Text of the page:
Hysterical, screeching laughter; that’s the first thing you hear. Then you see her: a 6-foot-tall red-haired woman with freckles and gap teeth enclosed in a glass box. Laughing Sal is the unofficial barker welcoming visitors to San Francisco's Musée Mécanique (Mechanical Museum). She’s one of more than 300 vintage carnival characters that come to life with spare change. Not only are you allowed to touch the antique arcade games in this museum; you’re encouraged to play with the coin- operated machines.

Exploring the Musée Mécanique

Tucked away on San Francisco’s Pier 45, the Musée is one of the best-kept secrets of Fisherman’s Wharf. “I hear about people stumbling upon us all the time,” says Dan Zelinksy, owner of the Musée. Dating back to the 1800’s, the vintage arcade games are part of his private collection. He works at the Musée six days a week, wearing roller skates to get around the warehouse.

Machines range from the whimsical to the macabre. Visitors stand in front of the Gypsy fortuneteller as she waves her hand over a crystal ball, sit on the Love Meter throne to see if the red lights indicate whether they are frigid or passionate, and walk around a table in the center displaying an entire miniature moving carnival. This handcrafted diorama is dizzyingly intricate with a Ferris wheel, a gorilla thumping his chest at the Jungle Land sideshow, and boxers in a ring.

Musée Mécanique

Gypsy Fortune Teller at Musée Mécanique in San Francisco. Photo by Ruth Wertzberger Carlson

Nickelodeon movies include Passion Paradise, photos of models in the 1920’s, and the 1915 San Francisco World’s Fair. There are least three-execution games, an opium den, a hula dancer, and a flasher, (who reveals a store’s sale items). A surprisingly effective vibrating foot massage machine is strategically located near the door and there are two photo booths perfect for an inexpensive memento.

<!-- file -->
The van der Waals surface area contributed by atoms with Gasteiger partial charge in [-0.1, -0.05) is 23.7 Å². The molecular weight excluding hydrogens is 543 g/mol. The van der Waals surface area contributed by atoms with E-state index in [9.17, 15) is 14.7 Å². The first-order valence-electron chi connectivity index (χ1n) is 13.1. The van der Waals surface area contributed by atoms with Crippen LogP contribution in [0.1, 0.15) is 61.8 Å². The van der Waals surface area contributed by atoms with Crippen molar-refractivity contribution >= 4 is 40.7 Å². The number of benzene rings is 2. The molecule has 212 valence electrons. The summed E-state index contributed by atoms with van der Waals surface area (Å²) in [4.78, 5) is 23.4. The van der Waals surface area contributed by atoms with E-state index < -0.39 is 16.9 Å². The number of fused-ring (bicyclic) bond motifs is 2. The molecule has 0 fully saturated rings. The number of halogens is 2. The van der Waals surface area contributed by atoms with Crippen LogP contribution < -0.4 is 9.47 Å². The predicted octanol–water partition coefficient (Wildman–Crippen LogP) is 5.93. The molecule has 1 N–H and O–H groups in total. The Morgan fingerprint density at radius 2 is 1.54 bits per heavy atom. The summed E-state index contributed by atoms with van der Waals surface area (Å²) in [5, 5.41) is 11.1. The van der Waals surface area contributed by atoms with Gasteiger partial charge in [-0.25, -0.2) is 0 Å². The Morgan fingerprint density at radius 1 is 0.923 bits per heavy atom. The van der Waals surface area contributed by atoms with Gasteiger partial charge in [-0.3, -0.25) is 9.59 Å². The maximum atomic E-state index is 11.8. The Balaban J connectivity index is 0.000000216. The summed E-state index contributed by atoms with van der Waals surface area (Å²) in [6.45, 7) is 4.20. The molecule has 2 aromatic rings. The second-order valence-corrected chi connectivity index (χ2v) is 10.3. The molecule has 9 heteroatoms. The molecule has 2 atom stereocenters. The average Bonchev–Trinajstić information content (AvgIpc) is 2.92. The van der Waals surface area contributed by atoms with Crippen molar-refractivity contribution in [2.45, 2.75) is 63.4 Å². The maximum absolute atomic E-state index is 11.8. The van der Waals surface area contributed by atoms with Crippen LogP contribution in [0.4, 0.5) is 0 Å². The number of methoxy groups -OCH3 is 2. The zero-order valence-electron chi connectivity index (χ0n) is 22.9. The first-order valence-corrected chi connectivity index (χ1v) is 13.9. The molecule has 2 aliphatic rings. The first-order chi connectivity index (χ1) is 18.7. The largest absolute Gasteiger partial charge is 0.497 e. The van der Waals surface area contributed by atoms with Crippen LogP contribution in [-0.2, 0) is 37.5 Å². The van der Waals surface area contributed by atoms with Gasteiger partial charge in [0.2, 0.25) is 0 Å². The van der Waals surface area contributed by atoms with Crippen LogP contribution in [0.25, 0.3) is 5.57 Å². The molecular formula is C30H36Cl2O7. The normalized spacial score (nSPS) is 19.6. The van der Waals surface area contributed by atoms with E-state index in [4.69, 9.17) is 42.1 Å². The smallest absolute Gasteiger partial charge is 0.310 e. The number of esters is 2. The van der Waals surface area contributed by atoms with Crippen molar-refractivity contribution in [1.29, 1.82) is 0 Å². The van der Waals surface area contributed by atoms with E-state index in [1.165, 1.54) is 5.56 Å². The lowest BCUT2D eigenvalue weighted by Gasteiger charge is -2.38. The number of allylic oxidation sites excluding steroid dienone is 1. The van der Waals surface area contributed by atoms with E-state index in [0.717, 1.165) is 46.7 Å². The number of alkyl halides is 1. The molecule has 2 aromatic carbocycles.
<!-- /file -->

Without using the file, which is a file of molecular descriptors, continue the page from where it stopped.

Visiting the Zelinsky Collection at Musée Mécanique

When Laughing Sal takes a break, player pianos and a Mighty Wurlitzer military band organ fill the cavernous space with old-fashioned tunes. Zelinksy says the museum is popular with tourists because, “…music is universal. There are no barriers here,” he says. “It doesn’t matter what language you speak or how old you are, everyone can relate to laughing Sal.”

Zelinksy says only one other place, in Michigan, allows the public to play with antique arcade machines. There are vintage games on display in museums, he adds, but visitors cannot touch them.

Musée Mécanique

Love Meter Throne at Musée Mécanique in San Francisco. Photo by Ruth Wertzberger Carlson

Musée Mécanique is open every day of the year from 10 a.m. to 8 p.m. and admission is free. The cost of playing the machines begins at a penny. Most games require quarters and luckily the Musée has change machines.

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